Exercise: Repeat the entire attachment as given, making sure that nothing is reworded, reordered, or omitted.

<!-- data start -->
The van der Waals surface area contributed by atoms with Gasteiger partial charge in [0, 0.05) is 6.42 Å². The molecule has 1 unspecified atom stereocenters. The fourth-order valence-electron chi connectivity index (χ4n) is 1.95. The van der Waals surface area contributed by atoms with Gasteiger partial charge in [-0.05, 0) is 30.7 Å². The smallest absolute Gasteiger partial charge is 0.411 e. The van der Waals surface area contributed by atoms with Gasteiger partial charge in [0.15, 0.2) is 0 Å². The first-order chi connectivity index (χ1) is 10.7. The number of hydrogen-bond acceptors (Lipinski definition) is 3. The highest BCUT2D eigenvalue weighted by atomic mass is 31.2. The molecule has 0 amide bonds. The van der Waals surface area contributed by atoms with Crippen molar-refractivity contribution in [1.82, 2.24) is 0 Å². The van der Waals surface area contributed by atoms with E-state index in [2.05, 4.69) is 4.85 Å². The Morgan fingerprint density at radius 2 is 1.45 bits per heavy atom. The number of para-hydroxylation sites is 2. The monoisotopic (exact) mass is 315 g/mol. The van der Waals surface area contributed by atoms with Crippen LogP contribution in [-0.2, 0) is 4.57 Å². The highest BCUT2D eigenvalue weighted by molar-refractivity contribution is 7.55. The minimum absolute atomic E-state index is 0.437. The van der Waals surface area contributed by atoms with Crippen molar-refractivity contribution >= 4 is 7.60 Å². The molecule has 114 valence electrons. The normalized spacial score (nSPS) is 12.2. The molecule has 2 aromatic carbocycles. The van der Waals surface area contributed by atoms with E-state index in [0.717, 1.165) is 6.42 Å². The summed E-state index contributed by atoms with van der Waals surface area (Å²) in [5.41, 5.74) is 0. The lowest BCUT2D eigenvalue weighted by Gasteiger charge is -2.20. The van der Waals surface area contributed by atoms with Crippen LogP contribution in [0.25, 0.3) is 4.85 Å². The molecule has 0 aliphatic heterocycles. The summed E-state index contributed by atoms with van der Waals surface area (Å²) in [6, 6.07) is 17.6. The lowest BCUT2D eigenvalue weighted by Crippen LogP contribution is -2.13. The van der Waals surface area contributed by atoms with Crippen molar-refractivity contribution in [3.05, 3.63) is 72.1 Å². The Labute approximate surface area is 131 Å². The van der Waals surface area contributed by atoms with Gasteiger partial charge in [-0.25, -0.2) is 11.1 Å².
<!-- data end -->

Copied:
The van der Waals surface area contributed by atoms with Gasteiger partial charge in [0, 0.05) is 6.42 Å². The molecule has 1 unspecified atom stereocenters. The fourth-order valence-electron chi connectivity index (χ4n) is 1.95. The van der Waals surface area contributed by atoms with Gasteiger partial charge in [-0.05, 0) is 30.7 Å². The smallest absolute Gasteiger partial charge is 0.411 e. The van der Waals surface area contributed by atoms with Gasteiger partial charge in [0.15, 0.2) is 0 Å². The first-order chi connectivity index (χ1) is 10.7. The number of hydrogen-bond acceptors (Lipinski definition) is 3. The highest BCUT2D eigenvalue weighted by atomic mass is 31.2. The molecule has 0 amide bonds. The van der Waals surface area contributed by atoms with Crippen molar-refractivity contribution in [1.82, 2.24) is 0 Å². The van der Waals surface area contributed by atoms with E-state index in [2.05, 4.69) is 4.85 Å². The Morgan fingerprint density at radius 2 is 1.45 bits per heavy atom. The number of para-hydroxylation sites is 2. The monoisotopic (exact) mass is 315 g/mol. The van der Waals surface area contributed by atoms with Crippen LogP contribution in [-0.2, 0) is 4.57 Å². The highest BCUT2D eigenvalue weighted by molar-refractivity contribution is 7.55. The minimum absolute atomic E-state index is 0.437. The van der Waals surface area contributed by atoms with Crippen molar-refractivity contribution >= 4 is 7.60 Å². The molecule has 114 valence electrons. The normalized spacial score (nSPS) is 12.2. The molecule has 2 aromatic carbocycles. The van der Waals surface area contributed by atoms with E-state index in [0.717, 1.165) is 6.42 Å². The summed E-state index contributed by atoms with van der Waals surface area (Å²) in [5.41, 5.74) is 0. The lowest BCUT2D eigenvalue weighted by Gasteiger charge is -2.20. The van der Waals surface area contributed by atoms with Crippen LogP contribution in [0.25, 0.3) is 4.85 Å². The molecule has 0 aliphatic heterocycles. The summed E-state index contributed by atoms with van der Waals surface area (Å²) in [6, 6.07) is 17.6. The lowest BCUT2D eigenvalue weighted by Crippen LogP contribution is -2.13. The van der Waals surface area contributed by atoms with Crippen molar-refractivity contribution in [3.05, 3.63) is 72.1 Å². The Labute approximate surface area is 131 Å². The van der Waals surface area contributed by atoms with Gasteiger partial charge in [-0.25, -0.2) is 11.1 Å².